LOS ANGELES -- Showtime "continues to thrive" despite daunting economic conditions, growing by 1 million subs, to 16.5 million customers, through the end of 2008.
Many of those new customers were obtained online: Chairman and CEO Matt Blank told pundits at the Television Critics Association winter press tour here that the network experienced a 500% growth in traffic to the sho.com order portal.
The growth also translated into more online viewing. Blank said there's also been a 50% increase in video streaming at sho.com
The executives were at ease in front of the critics, dropping a few hints about upcoming programming choices. For instance, the channel has ordered a pilot for a spin off of The L Word. Executives decided this season, its sixth, would be the last for the lesbian-themed series so writers could create a satisfying conclusion to that skein.
But a new series could be greenlit, which could be described as a "female Oz," the gritty prison drama late of HBO. The pilot has been shot, but Robert Greenblatt, president of entertainment for the channel, said he hasn't seen it yet.
Greenblatt assured critics that the fact the channel has ordered two more years of both Dexter and Weeds does not signal those series will end at the end of their pick-ups, though he added that Dexter is "tricky to sustain" from a plotting point of view. He said the two shows are the most popular originals on Showtime.
However, the series Brotherhood remains on the bubble. Greenblatt said executives love the show but "we're trying to figure out its future."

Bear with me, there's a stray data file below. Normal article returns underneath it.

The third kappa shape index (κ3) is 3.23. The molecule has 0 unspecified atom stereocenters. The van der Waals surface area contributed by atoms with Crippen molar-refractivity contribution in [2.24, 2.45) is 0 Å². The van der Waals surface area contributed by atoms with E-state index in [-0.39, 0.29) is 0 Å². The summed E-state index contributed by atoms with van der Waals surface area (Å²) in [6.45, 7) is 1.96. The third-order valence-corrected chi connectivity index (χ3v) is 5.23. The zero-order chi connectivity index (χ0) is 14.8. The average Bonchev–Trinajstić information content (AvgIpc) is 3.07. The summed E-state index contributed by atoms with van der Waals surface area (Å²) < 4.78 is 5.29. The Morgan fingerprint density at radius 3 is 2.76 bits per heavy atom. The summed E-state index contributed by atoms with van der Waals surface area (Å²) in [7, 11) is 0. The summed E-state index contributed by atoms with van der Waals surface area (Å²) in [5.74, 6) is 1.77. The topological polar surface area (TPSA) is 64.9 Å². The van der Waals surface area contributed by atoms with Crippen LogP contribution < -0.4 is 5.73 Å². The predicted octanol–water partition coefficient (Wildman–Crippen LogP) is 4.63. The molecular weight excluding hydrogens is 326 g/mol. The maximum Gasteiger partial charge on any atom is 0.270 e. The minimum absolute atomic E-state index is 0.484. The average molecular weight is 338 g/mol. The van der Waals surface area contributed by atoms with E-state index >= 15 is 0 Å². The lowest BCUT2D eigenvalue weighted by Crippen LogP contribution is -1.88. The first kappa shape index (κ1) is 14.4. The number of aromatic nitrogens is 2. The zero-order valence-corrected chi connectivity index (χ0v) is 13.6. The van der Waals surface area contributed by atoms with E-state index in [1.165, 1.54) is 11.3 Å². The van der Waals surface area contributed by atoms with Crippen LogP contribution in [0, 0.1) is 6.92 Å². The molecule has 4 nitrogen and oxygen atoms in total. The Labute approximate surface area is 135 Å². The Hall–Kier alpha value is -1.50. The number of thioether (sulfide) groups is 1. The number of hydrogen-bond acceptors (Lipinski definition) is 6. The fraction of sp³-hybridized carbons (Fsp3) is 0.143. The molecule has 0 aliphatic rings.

The executives even seemed to relish the inevitable "HBO v. Showtime" questions.
For years, Showtime had to answer that question from the other side of the fence, Blank said.
"Now we feel strong against anyone in the field ... We can't control what HBO does, we can only control what we do, and that's paid off for us," Blank said, adding later, "When [projects] come to us today, the people are coming to us first."
Greenblatt said that HBO is a great network, adding that every network goes through phases and HBO is rebuilding.
"I'm glad that many of you feel we're even now," he said to critics.
Asked whether premium networks will ever look like broadcasters, with all originals in primetime, Blank said he wasn't sure they would ever get to 21 hours of originals weekly. Theatrical films will always be an important part of the mix, with Greenblatt noting that even broadcasters are moving away from 21 hours of original scripted programming. He went so far as to predict that one of the five major broadcasters would soon return primetime hours to local station affiliates. Pressed to name a network, he narrowed his prediction down to NBC or ABC.